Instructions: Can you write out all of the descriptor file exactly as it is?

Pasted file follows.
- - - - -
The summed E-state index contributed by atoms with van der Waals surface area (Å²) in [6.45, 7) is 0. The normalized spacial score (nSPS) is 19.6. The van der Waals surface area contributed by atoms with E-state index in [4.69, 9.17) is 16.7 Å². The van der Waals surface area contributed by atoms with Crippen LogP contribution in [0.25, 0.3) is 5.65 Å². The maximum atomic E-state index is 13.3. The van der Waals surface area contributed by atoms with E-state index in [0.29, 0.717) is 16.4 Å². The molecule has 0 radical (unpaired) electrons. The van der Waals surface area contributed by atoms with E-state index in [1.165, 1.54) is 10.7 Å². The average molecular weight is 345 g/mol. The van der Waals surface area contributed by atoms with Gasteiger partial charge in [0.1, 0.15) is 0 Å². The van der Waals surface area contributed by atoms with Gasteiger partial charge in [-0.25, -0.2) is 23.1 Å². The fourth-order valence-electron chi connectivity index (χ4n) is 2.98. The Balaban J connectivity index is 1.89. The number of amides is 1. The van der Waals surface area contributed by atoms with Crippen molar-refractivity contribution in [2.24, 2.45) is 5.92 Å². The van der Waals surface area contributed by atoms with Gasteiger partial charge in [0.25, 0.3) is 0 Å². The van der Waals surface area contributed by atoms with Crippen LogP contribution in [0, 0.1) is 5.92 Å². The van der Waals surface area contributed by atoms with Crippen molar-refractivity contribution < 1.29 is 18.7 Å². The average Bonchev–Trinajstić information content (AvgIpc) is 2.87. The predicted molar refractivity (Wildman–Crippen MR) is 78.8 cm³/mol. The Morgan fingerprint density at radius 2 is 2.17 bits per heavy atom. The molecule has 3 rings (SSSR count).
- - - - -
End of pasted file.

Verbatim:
The summed E-state index contributed by atoms with van der Waals surface area (Å²) in [6.45, 7) is 0. The normalized spacial score (nSPS) is 19.6. The van der Waals surface area contributed by atoms with E-state index in [4.69, 9.17) is 16.7 Å². The van der Waals surface area contributed by atoms with Crippen LogP contribution in [0.25, 0.3) is 5.65 Å². The maximum atomic E-state index is 13.3. The van der Waals surface area contributed by atoms with E-state index in [0.29, 0.717) is 16.4 Å². The molecule has 0 radical (unpaired) electrons. The van der Waals surface area contributed by atoms with E-state index in [1.165, 1.54) is 10.7 Å². The average molecular weight is 345 g/mol. The van der Waals surface area contributed by atoms with Gasteiger partial charge in [0.1, 0.15) is 0 Å². The van der Waals surface area contributed by atoms with Gasteiger partial charge in [-0.25, -0.2) is 23.1 Å². The fourth-order valence-electron chi connectivity index (χ4n) is 2.98. The Balaban J connectivity index is 1.89. The number of amides is 1. The van der Waals surface area contributed by atoms with Crippen molar-refractivity contribution in [2.24, 2.45) is 5.92 Å². The van der Waals surface area contributed by atoms with Gasteiger partial charge in [0.25, 0.3) is 0 Å². The van der Waals surface area contributed by atoms with Crippen LogP contribution in [0, 0.1) is 5.92 Å². The van der Waals surface area contributed by atoms with Crippen molar-refractivity contribution < 1.29 is 18.7 Å². The average Bonchev–Trinajstić information content (AvgIpc) is 2.87. The predicted molar refractivity (Wildman–Crippen MR) is 78.8 cm³/mol. The Morgan fingerprint density at radius 2 is 2.17 bits per heavy atom. The molecule has 3 rings (SSSR count).